Several years ago, May of 2013 in fact, I set out to create a "skimmer" for PSK31. A skimmer is a computer program that listens to all of the conversations it can hear and decodes all the data. After messing with it for a while, and not having much luck, I set it aside. Until a couple of weeks ago, that is. Ed Manuel N5EM gave me some of his old QEX's, and one of them had an article on PSK31 written by the guy who invented it. He talked about how his PSk31 detector worked, and gave me some ideas on how to improve what I'd written.
It's been a while since I've put anything here, but I've been busy the whole time.
I received a Peaberry SDR V2.0 kit as a gift, and I've been assembling it. I've gotten to the point where the entire receiver is built and works, and I'm working on the transmitter. I'm building the 20, 30, 40, and 60 meter version of it, if anyone cares. At some point, I'll have to find a nice Linux SDR application I can use it with. Up to now, I've just be using the recommended Windows application because it's recommended. I want to control the uncertainties in any project I do.
Okay, I wired up the I2C interface to the LCD, connected the potentiometer for the speed control, and connected jacks for the key and the key out. Along the way, I found that I had labelled the I2C lines wrong, swapping the data and clock lines.
And, yesterday I created a keying cable to go between the keyer and the FT-102, and the radio keyed! So, I need to put it in a box.
I survived ApolloCon just fine, and I'm more energetic than I can remember being, so I have started to work on projects again. I have too many projects, but I still want my memory keyer to be finished, so I'm working on that.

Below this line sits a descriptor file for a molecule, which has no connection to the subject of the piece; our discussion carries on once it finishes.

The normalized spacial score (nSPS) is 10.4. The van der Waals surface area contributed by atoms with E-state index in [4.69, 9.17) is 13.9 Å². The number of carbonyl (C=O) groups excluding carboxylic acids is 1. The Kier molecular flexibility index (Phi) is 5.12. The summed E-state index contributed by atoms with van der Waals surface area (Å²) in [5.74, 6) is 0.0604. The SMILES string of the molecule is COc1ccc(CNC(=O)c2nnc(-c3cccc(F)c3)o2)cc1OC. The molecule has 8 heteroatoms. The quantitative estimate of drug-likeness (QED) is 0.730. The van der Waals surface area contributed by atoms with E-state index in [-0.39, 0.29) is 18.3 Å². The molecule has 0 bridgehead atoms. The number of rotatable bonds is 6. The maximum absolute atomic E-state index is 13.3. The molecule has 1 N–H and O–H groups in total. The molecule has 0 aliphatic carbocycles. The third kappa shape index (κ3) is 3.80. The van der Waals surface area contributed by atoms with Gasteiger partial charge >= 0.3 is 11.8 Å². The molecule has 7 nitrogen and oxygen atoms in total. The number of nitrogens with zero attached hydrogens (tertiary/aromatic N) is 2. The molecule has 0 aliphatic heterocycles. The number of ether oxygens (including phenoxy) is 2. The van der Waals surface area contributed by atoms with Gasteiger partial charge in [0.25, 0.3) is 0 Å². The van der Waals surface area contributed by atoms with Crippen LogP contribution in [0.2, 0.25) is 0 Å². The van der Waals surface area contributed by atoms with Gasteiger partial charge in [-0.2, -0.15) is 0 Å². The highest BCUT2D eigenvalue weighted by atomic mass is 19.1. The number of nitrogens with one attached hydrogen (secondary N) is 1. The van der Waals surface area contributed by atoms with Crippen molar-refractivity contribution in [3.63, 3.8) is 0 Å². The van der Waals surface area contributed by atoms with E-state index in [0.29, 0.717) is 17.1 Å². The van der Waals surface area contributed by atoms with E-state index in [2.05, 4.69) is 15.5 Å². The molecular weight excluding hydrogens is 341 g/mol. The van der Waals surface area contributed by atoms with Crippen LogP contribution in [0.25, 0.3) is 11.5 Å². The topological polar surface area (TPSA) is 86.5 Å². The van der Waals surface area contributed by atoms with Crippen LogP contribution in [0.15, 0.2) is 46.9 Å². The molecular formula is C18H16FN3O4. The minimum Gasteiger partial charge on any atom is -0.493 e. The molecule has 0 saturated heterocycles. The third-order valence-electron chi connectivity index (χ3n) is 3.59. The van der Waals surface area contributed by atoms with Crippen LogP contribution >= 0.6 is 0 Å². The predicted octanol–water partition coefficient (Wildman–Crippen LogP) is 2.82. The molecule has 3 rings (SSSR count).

A while back, I finished the board layout for the correct transistor pinouts, and I sent it off to OSHPark to be turned into actual boards. I also ordered parts. Last week I even found out what was wrong with my soldering iron (it wasn't set up right at the factory) and I fixed it. So, I was all set.
Just a quick note to let everyone know why I haven't been blogging. It's not because I don't have anything to say. I have been tempted to write about RM-11708, but I just don't have time. June is a horribly busy month for me, mostly because of my involvement in Apollocon, a science-fiction convention that has traditionally been held Field Day Weekend. I'll be back in July, and maybe even before then, but don't hold your breath. You'll turn blue.
I got into a bit of a twitter exchange yesterday with some people. It started because Rich Holoch KY6R made his own blog post with the title "The Future of DXpeditions?" and my response "Expensive hobby + expensive trips = lots of old people on DxPeditions. Nobody else can afford it." got several retweets and a favorite or two, and a couple of responses. I have trouble fitting what I think about this into 140 characters, so I'll post it here.
I've been working on an SDR (Software Defined Radio) receiver that I can control via computer so I can use my TV receiver dongle to work linear transponder satellites. It hasn't work or, rather, has kind of worked strangely so last night I took it apart, metaphorically, and experimented with locally-generated signals so I could try to figure out what was going on. Having identified the errors, corrected those errors, and tested the correction, I can now explain how to make one of those things that works. The receiver part, anyway.
The FT-102 was delivered about 5:30 this evening, Houston time. It has been set up and preliminary tests are that it works well. I'll be giving it a workout over the next few days.
The FT-102 is in transit and should be here tomorrow evening. I'm looking forward to screwing my back up (again!) carrying it back upstairs.
While I'm waiting for new boards to come in for the Arduino-based memory keyer and while I'm waiting for NC4L to get my money order so he can ship my FT-102 back, I'm working on getting back on the satellites. I've decided to try my hand at the linear-transponder satellites. I've watched guys like Andy (W5ACM) operate linear satellites with nothing more than an FT-847 and some well-practiced skills, but I don't have any FT-847 equivalent, and the all-mode radio that I do have is computer-controllable so I can run computer-controlled.